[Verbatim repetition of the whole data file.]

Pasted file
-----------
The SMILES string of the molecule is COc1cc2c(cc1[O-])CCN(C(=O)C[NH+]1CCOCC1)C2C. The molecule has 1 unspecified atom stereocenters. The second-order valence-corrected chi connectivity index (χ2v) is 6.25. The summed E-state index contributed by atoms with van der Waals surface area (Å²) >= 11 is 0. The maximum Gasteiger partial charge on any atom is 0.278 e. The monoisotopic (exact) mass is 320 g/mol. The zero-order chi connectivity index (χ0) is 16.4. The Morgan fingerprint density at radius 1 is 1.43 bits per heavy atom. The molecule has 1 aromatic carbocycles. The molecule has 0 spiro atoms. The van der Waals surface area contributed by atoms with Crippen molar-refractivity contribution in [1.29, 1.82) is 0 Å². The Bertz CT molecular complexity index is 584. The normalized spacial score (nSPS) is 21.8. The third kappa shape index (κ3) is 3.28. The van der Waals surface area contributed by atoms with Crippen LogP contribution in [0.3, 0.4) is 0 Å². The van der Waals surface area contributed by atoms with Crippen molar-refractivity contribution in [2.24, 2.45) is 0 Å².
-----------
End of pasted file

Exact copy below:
The SMILES string of the molecule is COc1cc2c(cc1[O-])CCN(C(=O)C[NH+]1CCOCC1)C2C. The molecule has 1 unspecified atom stereocenters. The second-order valence-corrected chi connectivity index (χ2v) is 6.25. The summed E-state index contributed by atoms with van der Waals surface area (Å²) >= 11 is 0. The maximum Gasteiger partial charge on any atom is 0.278 e. The monoisotopic (exact) mass is 320 g/mol. The zero-order chi connectivity index (χ0) is 16.4. The Morgan fingerprint density at radius 1 is 1.43 bits per heavy atom. The molecule has 1 aromatic carbocycles. The molecule has 0 spiro atoms. The van der Waals surface area contributed by atoms with Crippen molar-refractivity contribution in [1.29, 1.82) is 0 Å². The Bertz CT molecular complexity index is 584. The normalized spacial score (nSPS) is 21.8. The third kappa shape index (κ3) is 3.28. The van der Waals surface area contributed by atoms with Crippen LogP contribution in [0.3, 0.4) is 0 Å². The van der Waals surface area contributed by atoms with Crippen molar-refractivity contribution in [2.24, 2.45) is 0 Å².